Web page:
Multilingual Business Communication

April 5, 2009

Bozar : will the linguistic quarrel ever stop?

Filed under: internship, Sophie Naveau, Uncategorized — meertaligebedrijfscommunicatie @ 9:29 am

logo_bozar2

The Belgian Linguistic Control Commission has recently condemned the use of the name ‘Bozar’ to designate the Centre for Fine Arts in Brussels. According to the Commission, ‘Bozar’ would sound too French-speaking.

The term ‘Bozar’ was chosen as a marketing tool a few years ago. There was a double aim for the new appellation. On the one hand the institution needed a shorter and ‘hipper’ name than the too long ‘Palais des Beaux-Arts de Bruxelles’ or ‘Paleis voor Schone Kunsten van Brussel’. On the other hand, the name ‘Bozar’ was supposed to please both linguistic communities: it is a contraction of the French ‘Beaux-Arts’ and has Dutch spelling and consonance. However, the neologism doesn’t seem to please the Flemish community; it’s not close enough to Dutch. As for the French-speaking they consider it as a deviation of their language.

When will this linguistic argument end? Is this really worth spending energy, time and money for? By the end of the day, there will always be complaints about a new name; too French or too Flemish, too modern or too old-fashioned, not to mention the language purists who consider the new appellation as a heresy!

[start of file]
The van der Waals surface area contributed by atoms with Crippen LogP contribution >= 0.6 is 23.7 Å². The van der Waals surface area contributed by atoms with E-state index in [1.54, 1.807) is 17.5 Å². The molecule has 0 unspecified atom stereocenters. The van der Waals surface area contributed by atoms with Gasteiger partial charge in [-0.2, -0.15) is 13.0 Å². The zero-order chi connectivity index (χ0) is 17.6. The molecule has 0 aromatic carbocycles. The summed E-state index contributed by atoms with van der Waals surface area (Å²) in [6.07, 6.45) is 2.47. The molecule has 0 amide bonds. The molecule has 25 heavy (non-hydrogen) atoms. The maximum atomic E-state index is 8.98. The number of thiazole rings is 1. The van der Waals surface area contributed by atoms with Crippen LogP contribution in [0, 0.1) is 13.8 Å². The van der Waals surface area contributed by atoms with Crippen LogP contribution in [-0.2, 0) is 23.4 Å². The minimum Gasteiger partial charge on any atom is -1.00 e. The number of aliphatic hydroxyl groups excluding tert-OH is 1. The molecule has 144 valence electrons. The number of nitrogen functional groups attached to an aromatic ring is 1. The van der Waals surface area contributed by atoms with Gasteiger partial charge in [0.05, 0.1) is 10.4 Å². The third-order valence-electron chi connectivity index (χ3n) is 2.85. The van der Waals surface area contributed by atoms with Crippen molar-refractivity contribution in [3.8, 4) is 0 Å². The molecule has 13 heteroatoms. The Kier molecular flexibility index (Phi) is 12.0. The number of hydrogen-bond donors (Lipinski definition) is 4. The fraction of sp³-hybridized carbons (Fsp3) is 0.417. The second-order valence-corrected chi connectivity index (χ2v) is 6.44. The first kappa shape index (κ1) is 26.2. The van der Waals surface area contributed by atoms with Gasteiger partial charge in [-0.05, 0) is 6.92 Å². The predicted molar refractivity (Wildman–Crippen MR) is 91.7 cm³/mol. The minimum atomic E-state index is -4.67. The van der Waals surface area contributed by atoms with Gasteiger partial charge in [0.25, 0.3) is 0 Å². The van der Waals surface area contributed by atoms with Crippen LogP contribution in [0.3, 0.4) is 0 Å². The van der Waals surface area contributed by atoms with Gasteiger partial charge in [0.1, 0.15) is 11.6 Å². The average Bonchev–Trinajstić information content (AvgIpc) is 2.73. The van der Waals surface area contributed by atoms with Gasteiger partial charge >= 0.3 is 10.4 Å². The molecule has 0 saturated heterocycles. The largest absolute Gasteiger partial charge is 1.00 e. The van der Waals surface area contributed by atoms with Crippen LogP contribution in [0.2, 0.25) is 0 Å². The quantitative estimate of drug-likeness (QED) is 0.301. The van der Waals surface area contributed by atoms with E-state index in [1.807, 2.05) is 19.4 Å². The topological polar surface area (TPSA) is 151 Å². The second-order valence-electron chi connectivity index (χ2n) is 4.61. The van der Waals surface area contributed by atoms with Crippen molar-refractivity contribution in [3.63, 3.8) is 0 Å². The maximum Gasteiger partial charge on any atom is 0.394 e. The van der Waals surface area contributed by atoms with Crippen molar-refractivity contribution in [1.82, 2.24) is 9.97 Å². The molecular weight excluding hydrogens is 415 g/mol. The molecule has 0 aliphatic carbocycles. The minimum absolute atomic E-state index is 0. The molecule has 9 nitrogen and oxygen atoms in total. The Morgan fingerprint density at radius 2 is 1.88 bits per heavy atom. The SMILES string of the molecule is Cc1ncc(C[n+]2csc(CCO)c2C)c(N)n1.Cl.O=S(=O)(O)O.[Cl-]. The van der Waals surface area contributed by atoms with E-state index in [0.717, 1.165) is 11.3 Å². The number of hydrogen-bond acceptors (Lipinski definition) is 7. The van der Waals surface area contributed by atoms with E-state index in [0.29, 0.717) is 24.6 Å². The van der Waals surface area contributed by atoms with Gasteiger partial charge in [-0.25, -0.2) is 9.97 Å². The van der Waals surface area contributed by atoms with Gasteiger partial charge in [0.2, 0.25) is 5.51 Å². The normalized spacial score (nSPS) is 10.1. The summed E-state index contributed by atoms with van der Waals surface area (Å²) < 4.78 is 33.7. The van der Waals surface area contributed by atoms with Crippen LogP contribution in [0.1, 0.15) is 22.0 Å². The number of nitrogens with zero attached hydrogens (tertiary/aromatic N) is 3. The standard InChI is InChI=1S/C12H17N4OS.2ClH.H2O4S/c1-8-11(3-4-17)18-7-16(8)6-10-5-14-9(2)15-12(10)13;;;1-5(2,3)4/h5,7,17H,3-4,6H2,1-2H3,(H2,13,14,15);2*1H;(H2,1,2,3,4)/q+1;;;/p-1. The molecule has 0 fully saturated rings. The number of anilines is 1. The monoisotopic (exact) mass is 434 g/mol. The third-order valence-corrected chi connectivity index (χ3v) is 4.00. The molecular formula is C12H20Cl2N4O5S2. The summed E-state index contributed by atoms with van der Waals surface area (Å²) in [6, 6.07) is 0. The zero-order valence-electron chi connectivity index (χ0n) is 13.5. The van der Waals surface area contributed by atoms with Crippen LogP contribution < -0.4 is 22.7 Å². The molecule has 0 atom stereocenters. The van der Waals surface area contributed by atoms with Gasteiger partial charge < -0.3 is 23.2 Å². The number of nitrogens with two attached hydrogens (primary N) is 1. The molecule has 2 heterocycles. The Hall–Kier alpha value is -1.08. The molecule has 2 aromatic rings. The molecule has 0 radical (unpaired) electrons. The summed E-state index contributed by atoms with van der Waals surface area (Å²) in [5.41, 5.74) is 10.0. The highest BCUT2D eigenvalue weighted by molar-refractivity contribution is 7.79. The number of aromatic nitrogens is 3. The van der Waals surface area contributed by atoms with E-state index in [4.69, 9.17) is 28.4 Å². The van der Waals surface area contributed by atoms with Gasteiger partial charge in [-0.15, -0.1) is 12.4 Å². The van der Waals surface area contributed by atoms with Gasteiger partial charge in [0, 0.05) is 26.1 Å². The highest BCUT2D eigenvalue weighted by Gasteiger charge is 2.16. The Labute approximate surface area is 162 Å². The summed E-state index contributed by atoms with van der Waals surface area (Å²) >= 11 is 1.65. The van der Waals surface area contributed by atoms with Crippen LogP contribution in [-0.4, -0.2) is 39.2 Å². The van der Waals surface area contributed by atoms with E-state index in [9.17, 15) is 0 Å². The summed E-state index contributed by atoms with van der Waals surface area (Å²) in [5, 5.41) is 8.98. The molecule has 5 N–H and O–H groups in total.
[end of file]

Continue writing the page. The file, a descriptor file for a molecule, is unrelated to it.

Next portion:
Shouldn’t we all be happy as long as we can listen to great music, watch wonderful dance performances and visit amazing exhibitions?

05 April 2009: http://www.lalibre.be/index.php?view=article&art_id=492592, http://www.lalibre.be/index.php?view=article&art_id=492592, http://www.rtlinfo.be/rtl/news/article/222824/–Lappellation+Bozar+trop+francophone+%3F

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March 25, 2009

Powder, your partner in cream?

Filed under: Charlotte De Ruytter, company, Laura Moerman, Sophie Naveau — meertaligebedrijfscommunicatie @ 10:53 am

Nowadays, powder is often used as a base for traditional ice cream. It does sound suspect, doesn’t it?
Using powder to create smooth ice cream seems new, but in the world of ice-cream professionals this technique is very common. You might have already enjoyed such an ice cream without even knowing it!

Everybody is familiar with Italy as the ice-cream country par excellence. The Italian brand Pregel, one of the pioneers in ice-cream bases, already has a well-established reputation in our country. As a distributor of the Pregel product, the Belgian dairy company Cowi has acquired expertise in this area. Cowi has now developped its own ice-cream powder: Oro d’Oro. This ice-cream base has been designed especially for the Belgian climate. As 30°C is rather rare in our country, ice cream needs to be more than a mere refreshment. To satisfy the Belgian consumers, ice cream therefore needs to be fuller and richer. Oro d’Oro fulfills these requirements.

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Oro d’Oro powder guarantees tasty and smooth ice-cream. You see, powder is not a suspect, it’s a partner!

(Charlotte De Ruytter, Laura Moerman, Sophie Naveau, Nina Vermaesen)

March 24, 2009

When your boss is snooping

Filed under: employee communication, Sophie Naveau — meertaligebedrijfscommunicatie @ 10:58 am

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Needless to say: even at work, you cannot help checking your private e-mail box. Many companies are monitoring their staff’s private communications in order to filter out viruses and spam and to keep an eye on customer service. The question arises: should our bosses be allowed to open our personal e-mails? This seems an interesting and all the more tricky topic to me.